# Differential equations PSpice

Discussion in 'Homework Help' started by Floris, Jun 9, 2014.

1. ### Floris Thread Starter New Member

Jun 9, 2014
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Hello,

I have been recently wondering if it was possible to see or to write in any way the differential equations that are solved by PSpice when it simulates the behaviour of a circuit.

Does anyone know if it's possible, and if yes how ?

Thanks a lot.

2. ### shteii01 AAC Fanatic!

Feb 19, 2010
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512
Technically, you should not need to because you can setup the equation yourself. Setting up the equation is not hard. Solving it is Hard! That is why ability to solve it was put into the simulator.

3. ### Floris Thread Starter New Member

Jun 9, 2014
5
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Well, technically I have got to model an ignition circuit using Pspice and get simulation results that match experimental data.
This part is dealt with, but now I would like to get the differential equations (that Pspice solved) that govern the system in order to use them in another software.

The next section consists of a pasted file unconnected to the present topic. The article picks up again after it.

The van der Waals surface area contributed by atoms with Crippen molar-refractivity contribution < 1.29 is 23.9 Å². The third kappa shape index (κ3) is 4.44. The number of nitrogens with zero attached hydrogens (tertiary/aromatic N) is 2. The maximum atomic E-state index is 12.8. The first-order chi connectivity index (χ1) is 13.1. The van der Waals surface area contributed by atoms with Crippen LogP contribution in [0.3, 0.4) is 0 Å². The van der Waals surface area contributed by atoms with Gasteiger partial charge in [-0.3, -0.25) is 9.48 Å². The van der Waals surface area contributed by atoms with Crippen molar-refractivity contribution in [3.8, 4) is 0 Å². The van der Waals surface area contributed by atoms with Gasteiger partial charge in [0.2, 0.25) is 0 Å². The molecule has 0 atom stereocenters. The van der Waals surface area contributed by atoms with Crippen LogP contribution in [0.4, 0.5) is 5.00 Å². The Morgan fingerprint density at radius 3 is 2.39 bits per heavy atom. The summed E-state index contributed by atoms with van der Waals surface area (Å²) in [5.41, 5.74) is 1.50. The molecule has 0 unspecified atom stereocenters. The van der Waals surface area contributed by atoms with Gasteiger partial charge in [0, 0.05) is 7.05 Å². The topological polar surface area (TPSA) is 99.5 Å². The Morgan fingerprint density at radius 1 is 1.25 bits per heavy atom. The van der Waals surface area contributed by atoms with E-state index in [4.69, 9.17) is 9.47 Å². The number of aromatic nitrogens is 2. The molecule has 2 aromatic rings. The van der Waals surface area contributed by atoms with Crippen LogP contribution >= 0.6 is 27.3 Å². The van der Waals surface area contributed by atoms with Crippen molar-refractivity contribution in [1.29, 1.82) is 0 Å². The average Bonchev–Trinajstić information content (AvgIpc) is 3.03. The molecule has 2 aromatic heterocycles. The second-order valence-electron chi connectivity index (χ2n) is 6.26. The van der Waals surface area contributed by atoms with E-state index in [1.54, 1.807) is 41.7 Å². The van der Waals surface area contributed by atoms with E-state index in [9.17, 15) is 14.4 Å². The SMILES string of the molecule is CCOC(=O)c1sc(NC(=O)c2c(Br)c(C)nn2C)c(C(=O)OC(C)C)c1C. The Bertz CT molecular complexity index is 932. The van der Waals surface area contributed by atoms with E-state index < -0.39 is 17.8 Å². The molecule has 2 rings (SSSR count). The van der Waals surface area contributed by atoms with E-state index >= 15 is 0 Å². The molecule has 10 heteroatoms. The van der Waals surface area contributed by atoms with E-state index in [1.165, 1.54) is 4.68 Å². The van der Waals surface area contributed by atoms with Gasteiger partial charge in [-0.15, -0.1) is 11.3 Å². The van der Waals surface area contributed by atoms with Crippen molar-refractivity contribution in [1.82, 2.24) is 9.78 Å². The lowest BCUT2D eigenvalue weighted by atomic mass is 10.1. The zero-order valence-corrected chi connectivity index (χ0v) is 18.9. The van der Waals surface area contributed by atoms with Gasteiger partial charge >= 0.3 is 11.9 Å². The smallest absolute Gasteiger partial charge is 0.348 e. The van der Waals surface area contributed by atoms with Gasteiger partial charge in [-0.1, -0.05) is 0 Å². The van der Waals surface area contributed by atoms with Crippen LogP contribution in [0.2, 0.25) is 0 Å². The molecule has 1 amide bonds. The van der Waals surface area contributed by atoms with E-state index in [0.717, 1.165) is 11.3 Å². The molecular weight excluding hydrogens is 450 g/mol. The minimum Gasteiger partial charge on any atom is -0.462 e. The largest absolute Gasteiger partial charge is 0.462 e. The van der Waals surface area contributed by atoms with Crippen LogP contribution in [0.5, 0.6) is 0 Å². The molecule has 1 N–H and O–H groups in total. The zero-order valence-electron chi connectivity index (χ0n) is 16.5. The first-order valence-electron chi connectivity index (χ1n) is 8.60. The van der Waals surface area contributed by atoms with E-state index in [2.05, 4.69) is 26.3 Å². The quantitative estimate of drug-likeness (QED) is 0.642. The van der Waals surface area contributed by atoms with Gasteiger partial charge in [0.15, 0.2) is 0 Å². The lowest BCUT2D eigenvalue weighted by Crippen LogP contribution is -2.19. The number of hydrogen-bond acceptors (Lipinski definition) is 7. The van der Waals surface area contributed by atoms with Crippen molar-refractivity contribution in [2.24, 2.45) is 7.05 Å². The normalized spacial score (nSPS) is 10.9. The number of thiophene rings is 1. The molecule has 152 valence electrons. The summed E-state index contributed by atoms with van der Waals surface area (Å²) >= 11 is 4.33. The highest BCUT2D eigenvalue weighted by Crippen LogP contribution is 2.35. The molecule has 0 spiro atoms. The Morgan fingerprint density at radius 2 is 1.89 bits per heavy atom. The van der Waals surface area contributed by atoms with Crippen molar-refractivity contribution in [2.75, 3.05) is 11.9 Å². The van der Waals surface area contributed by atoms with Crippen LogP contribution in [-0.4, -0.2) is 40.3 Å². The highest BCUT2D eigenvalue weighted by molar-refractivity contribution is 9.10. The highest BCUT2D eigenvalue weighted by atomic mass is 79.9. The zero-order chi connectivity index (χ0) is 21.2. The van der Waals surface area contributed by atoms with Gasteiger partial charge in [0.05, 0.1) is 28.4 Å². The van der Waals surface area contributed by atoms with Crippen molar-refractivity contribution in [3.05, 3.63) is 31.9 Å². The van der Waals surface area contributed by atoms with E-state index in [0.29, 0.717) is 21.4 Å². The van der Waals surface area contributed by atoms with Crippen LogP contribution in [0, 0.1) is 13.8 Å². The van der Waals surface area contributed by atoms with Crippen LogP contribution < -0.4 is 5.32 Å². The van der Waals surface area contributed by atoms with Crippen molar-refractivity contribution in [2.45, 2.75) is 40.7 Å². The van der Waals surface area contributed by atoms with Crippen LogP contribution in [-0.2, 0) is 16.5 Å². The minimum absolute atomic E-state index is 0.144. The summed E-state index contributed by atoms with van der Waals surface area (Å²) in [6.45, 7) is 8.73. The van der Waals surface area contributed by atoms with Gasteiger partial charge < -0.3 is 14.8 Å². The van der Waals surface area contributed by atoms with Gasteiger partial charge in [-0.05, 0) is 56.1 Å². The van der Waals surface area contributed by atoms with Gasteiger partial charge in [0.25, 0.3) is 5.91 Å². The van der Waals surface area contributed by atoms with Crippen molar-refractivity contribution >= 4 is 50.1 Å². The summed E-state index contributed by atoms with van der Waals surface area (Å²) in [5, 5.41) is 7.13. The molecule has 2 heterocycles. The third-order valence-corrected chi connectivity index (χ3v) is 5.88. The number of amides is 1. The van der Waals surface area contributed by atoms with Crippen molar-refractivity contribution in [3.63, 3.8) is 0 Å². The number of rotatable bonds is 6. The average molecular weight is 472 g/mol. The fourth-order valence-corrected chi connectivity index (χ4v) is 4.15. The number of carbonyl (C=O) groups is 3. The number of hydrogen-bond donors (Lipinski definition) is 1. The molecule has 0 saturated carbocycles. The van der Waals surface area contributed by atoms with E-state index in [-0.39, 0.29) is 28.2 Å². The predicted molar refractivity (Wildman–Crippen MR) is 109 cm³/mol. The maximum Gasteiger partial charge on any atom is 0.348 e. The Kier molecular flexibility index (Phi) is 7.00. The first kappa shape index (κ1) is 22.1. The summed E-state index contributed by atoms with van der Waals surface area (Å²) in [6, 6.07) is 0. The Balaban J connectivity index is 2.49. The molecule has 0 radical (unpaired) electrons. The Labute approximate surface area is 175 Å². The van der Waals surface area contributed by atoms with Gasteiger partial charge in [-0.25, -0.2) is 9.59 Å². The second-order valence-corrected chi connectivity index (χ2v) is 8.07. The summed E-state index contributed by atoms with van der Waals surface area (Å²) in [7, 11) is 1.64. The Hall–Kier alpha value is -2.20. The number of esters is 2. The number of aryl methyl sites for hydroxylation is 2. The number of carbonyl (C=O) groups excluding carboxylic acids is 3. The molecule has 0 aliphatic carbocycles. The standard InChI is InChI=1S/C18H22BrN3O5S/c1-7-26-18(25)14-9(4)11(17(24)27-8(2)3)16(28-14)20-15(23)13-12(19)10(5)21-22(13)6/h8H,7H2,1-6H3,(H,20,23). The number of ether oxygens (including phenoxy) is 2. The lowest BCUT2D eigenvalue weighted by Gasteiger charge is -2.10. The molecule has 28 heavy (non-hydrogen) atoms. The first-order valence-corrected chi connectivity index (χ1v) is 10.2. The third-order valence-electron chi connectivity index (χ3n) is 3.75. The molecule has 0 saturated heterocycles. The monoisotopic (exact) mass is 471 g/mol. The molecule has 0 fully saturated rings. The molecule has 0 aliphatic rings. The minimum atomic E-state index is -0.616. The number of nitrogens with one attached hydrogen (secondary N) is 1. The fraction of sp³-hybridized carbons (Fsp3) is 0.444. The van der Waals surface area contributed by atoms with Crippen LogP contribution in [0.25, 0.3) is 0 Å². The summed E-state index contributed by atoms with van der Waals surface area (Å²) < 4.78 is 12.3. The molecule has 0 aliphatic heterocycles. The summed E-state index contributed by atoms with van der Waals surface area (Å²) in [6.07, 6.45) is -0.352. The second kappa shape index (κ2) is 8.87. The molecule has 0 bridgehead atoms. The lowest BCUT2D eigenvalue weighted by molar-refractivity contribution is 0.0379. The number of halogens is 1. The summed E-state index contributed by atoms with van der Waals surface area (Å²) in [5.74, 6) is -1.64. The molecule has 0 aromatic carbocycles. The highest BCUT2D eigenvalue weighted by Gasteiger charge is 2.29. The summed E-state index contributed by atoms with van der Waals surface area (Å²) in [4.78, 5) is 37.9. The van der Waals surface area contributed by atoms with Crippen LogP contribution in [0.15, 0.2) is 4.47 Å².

If I can get them using Pspice it would be much easier than if I had to find them "manually".

4. ### shteii01 AAC Fanatic!

Feb 19, 2010
3,505
512
Well, it sounds like you don't want to setup the equation yourself. Whoever gave you the circuit has the equation, ask them.

Perhaps I should say it another way. PSpice is SIMULATION software, it NOT mathematical software like MatLab/MathCAD/Maple/etc.

You could put your data into Excell/math software and see if you can match an equation to your data.

5. ### Floris Thread Starter New Member

Jun 9, 2014
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I made the circuit myself by looking at some information available in the literature and then tuned it myself to make the results match the experimental data.
There was however no equation provided with the schematics of the circuit that i used.

6. ### shteii01 AAC Fanatic!

Feb 19, 2010
3,505
512
Ok, that sort of makes sense.
Are you lacking the mathematical background to derive the equation from the circuit schematic? Is that it?

7. ### Floris Thread Starter New Member

Jun 9, 2014
5
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As it is quite a complicated circuit ( at least for me ) I would say so yes. And moreover, i want to make sure that the differential equations that I will later use are the ones that Pspice solved to trace the response I asked it to give me.

Feb 19, 2010
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9. ### Floris Thread Starter New Member

Jun 9, 2014
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Thanks for this help, but my circuit is way more complex than the one in the example you gave me, so finding the equations manually would be really painful for me. That's why I wanted to know if I could get the ones used by Pspice.

( A Printscreen of my circuit should be attached to this answer )

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